Green Party presidential candidate Jill Stein speaks to supporters while being heckled by detractors during the 2016 Democratic National Convention at Wells Fargo Arena.

Thursday at a conference in which presidential campaign aides vented about the election, a Hillary Clinton manager produced one of the hottest takes of post-election season yet, saying the Democratic candidate lost to Donald Trump because she didn’t get enough youth voters. The manager, Robby Mook, blamed the millennials not for turnout but for migrating to third party candidates late in the race when polls showed Hillary with a comfortable lead, i.e. toward Jill Stein.  

In Pennsylvania, we’re not done with Stein news. She’s still fighting the PA election results with a recount she’s keeping alive by filing in federal court after her state lawsuit was withdrawn because of her unwillingness to pay a $1 million bond.

Simple math shows the recount she wants would already be happening if Pennsylvania’s 49,000 Stein voters would have voted for Clinton (Trump’s margin of victory is 46,000 and a 3,000 vote victory for Clinton would have triggered an automatic recount because the margin would’ve been under .5 percent). There’s plenty of evidence, as Mook suggested, young voters didn’t do enough to back Clinton in PA. She won the under-30 set by a margin of nine points, according to exit polling. That’s well under Barack Obama’s under-30 victory margin of 28 points in 2012.     

Was that also the case in Philadelphia? The City Commissioners have yet to release breakdowns of votes by age groups, but Stein definitely got outsized support in Philly’s most popular millennial neighborhoods, taking away votes that most likely would’ve gone to Clinton. We’re talking about Fishtown, East Passyunk and Cedar Park, as well as the areas surrounding Drexel and Temple.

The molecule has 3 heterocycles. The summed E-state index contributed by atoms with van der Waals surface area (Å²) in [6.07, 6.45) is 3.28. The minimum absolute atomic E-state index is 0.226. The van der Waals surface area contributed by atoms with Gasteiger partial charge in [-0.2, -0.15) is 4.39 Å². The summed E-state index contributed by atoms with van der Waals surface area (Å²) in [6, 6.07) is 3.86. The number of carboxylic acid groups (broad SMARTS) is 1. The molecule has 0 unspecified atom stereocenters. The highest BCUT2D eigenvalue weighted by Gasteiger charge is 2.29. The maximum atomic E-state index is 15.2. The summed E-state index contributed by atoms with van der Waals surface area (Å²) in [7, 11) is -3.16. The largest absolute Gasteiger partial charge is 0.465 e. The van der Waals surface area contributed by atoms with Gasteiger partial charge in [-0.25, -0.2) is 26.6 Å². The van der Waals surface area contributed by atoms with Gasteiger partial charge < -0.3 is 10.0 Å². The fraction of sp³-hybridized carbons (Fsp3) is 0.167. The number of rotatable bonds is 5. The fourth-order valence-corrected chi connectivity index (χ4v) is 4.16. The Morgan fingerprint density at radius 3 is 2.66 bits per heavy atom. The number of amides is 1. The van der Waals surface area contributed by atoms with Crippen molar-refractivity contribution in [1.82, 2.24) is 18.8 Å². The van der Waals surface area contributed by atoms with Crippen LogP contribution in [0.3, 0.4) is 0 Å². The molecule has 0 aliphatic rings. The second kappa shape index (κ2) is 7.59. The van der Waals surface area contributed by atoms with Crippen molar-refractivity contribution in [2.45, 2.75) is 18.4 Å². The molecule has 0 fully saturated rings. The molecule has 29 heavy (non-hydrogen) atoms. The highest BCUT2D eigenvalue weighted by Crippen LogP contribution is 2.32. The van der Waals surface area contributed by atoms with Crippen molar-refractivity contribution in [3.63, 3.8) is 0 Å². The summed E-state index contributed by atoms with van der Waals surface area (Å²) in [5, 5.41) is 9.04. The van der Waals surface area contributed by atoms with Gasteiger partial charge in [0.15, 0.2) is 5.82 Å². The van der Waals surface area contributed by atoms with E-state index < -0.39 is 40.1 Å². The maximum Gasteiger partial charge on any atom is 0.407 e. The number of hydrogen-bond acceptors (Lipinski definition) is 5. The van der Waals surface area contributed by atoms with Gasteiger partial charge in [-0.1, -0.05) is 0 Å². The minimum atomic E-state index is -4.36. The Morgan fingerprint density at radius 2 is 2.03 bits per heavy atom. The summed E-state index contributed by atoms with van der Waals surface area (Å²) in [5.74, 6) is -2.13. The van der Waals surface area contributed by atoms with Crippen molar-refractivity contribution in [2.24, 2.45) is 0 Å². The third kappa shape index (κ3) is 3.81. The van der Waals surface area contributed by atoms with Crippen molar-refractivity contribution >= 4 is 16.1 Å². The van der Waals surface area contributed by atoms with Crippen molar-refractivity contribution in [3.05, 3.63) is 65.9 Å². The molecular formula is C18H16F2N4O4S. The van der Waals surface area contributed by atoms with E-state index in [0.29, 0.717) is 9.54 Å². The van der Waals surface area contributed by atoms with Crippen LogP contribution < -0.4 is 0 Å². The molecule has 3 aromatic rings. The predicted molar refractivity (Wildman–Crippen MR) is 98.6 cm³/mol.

In Philadelphia, her total of the votes was .94 percent, not much higher than her statewide total of .82 percent. She got 6,679 votes in the city as a whole. But in those popular millennial neighborhoods Stein got at least 1.59 percent of the vote. In the 31st Ward, which is comprised of Fishtown north of Norris Street and some of Port Richmond/Kensington, she got 2.28 percent. Stein got 1.86 percent in the lower part of Fishtown.

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These neighborhoods where Stein performed about twice as well as her city average were often the same neighborhoods that preferred Bernie Sanders in the spring. Sanders won both the 18th and 31st wards in Fishtown in the April Primary, as well as the 1st ward in East Passyunk/Pennsport, and he nearly got a majority in the other wards with high Stein totals in Cedar Park and the Drexel/Temple areas.

So you might be asking, how do we know it was the millennials ? We don’t for sure, but the wards in these neighborhoods don’t just have a high concentration of young people. They also have a high concentration of young active voters. A study by City Commissioner Al Schmidt’s office in the spring showed millennials made up at least 36 percent of voters in the wards where Stein was most popular and as high as 60 percent. Not only that, these wards features young people who actually turn out to vote. The turnout percentages for young people in the wards of Fishtown, East Passyunk/Pennsport and Cedar Park are among the highest in the city.

So, yes, let’s get it all out there: Go ahead and lump the Philadelphia millennials into the blame for Hillary Clinton’s loss.

Mark Dent is a reporter/curator at BillyPenn. He previously worked for the Pittsburgh Post-Gazette, where he covered the Jerry Sandusky scandal, Penn State football and the Penn State administration. His...